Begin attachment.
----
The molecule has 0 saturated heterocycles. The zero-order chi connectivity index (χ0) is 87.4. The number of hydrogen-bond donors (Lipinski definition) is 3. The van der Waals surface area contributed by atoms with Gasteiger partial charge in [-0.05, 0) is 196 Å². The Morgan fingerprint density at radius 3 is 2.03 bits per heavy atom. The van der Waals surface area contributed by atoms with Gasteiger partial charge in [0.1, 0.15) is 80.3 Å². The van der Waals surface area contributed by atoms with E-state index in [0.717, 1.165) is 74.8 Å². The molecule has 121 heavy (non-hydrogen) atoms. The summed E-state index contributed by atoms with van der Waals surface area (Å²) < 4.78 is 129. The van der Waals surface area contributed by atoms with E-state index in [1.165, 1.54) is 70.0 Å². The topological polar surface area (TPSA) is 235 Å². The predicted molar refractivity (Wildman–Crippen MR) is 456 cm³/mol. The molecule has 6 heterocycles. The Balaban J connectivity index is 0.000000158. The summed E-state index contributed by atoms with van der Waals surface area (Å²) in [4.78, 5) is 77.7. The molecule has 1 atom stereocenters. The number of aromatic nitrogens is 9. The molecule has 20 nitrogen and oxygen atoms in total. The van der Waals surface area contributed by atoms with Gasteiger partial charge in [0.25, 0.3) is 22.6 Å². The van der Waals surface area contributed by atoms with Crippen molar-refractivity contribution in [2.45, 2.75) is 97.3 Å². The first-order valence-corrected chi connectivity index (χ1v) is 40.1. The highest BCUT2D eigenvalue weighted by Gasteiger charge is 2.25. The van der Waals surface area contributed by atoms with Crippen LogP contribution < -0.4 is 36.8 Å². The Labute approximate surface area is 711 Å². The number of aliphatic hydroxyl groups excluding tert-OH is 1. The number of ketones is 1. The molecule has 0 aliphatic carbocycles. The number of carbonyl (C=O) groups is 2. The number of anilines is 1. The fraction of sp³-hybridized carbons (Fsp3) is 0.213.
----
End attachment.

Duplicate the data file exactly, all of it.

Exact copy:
The molecule has 0 saturated heterocycles. The zero-order chi connectivity index (χ0) is 87.4. The number of hydrogen-bond donors (Lipinski definition) is 3. The van der Waals surface area contributed by atoms with Gasteiger partial charge in [-0.05, 0) is 196 Å². The Morgan fingerprint density at radius 3 is 2.03 bits per heavy atom. The van der Waals surface area contributed by atoms with Gasteiger partial charge in [0.1, 0.15) is 80.3 Å². The van der Waals surface area contributed by atoms with E-state index in [0.717, 1.165) is 74.8 Å². The molecule has 121 heavy (non-hydrogen) atoms. The summed E-state index contributed by atoms with van der Waals surface area (Å²) < 4.78 is 129. The van der Waals surface area contributed by atoms with E-state index in [1.165, 1.54) is 70.0 Å². The topological polar surface area (TPSA) is 235 Å². The predicted molar refractivity (Wildman–Crippen MR) is 456 cm³/mol. The molecule has 6 heterocycles. The Balaban J connectivity index is 0.000000158. The summed E-state index contributed by atoms with van der Waals surface area (Å²) in [4.78, 5) is 77.7. The molecule has 1 atom stereocenters. The number of aromatic nitrogens is 9. The molecule has 20 nitrogen and oxygen atoms in total. The van der Waals surface area contributed by atoms with Gasteiger partial charge in [0.25, 0.3) is 22.6 Å². The van der Waals surface area contributed by atoms with Crippen molar-refractivity contribution in [2.45, 2.75) is 97.3 Å². The first-order valence-corrected chi connectivity index (χ1v) is 40.1. The highest BCUT2D eigenvalue weighted by Gasteiger charge is 2.25. The van der Waals surface area contributed by atoms with Crippen LogP contribution < -0.4 is 36.8 Å². The Labute approximate surface area is 711 Å². The number of aliphatic hydroxyl groups excluding tert-OH is 1. The number of ketones is 1. The molecule has 0 aliphatic carbocycles. The number of carbonyl (C=O) groups is 2. The number of anilines is 1. The fraction of sp³-hybridized carbons (Fsp3) is 0.213.